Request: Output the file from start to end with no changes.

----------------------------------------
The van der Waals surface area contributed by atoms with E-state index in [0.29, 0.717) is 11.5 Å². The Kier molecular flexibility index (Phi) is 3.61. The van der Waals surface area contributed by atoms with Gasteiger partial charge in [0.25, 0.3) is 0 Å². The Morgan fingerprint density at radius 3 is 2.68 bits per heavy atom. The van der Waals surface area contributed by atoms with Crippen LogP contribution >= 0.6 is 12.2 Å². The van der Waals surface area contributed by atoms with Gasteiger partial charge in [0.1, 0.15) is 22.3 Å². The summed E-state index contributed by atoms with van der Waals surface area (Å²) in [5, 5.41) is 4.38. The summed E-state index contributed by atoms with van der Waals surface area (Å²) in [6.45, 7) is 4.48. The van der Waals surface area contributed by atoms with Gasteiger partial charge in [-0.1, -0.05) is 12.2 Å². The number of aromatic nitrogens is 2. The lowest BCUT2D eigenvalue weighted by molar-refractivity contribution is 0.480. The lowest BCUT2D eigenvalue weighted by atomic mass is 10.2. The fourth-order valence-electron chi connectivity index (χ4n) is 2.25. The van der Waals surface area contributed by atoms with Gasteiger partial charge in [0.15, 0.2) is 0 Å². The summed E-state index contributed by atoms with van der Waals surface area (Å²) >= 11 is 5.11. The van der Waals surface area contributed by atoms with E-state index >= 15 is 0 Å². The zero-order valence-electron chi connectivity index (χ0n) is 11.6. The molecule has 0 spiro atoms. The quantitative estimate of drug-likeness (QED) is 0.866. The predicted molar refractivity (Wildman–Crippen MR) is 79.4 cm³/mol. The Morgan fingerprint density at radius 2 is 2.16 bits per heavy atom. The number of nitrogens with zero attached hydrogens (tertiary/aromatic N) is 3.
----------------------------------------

The van der Waals surface area contributed by atoms with E-state index in [0.29, 0.717) is 11.5 Å². The Kier molecular flexibility index (Phi) is 3.61. The van der Waals surface area contributed by atoms with Gasteiger partial charge in [0.25, 0.3) is 0 Å². The Morgan fingerprint density at radius 3 is 2.68 bits per heavy atom. The van der Waals surface area contributed by atoms with Crippen LogP contribution >= 0.6 is 12.2 Å². The van der Waals surface area contributed by atoms with Gasteiger partial charge in [0.1, 0.15) is 22.3 Å². The summed E-state index contributed by atoms with van der Waals surface area (Å²) in [5, 5.41) is 4.38. The summed E-state index contributed by atoms with van der Waals surface area (Å²) in [6.45, 7) is 4.48. The van der Waals surface area contributed by atoms with Gasteiger partial charge in [-0.1, -0.05) is 12.2 Å². The number of aromatic nitrogens is 2. The lowest BCUT2D eigenvalue weighted by molar-refractivity contribution is 0.480. The lowest BCUT2D eigenvalue weighted by atomic mass is 10.2. The fourth-order valence-electron chi connectivity index (χ4n) is 2.25. The van der Waals surface area contributed by atoms with Gasteiger partial charge in [0.15, 0.2) is 0 Å². The summed E-state index contributed by atoms with van der Waals surface area (Å²) >= 11 is 5.11. The van der Waals surface area contributed by atoms with E-state index >= 15 is 0 Å². The zero-order valence-electron chi connectivity index (χ0n) is 11.6. The molecule has 0 spiro atoms. The quantitative estimate of drug-likeness (QED) is 0.866. The predicted molar refractivity (Wildman–Crippen MR) is 79.4 cm³/mol. The Morgan fingerprint density at radius 2 is 2.16 bits per heavy atom. The number of nitrogens with zero attached hydrogens (tertiary/aromatic N) is 3.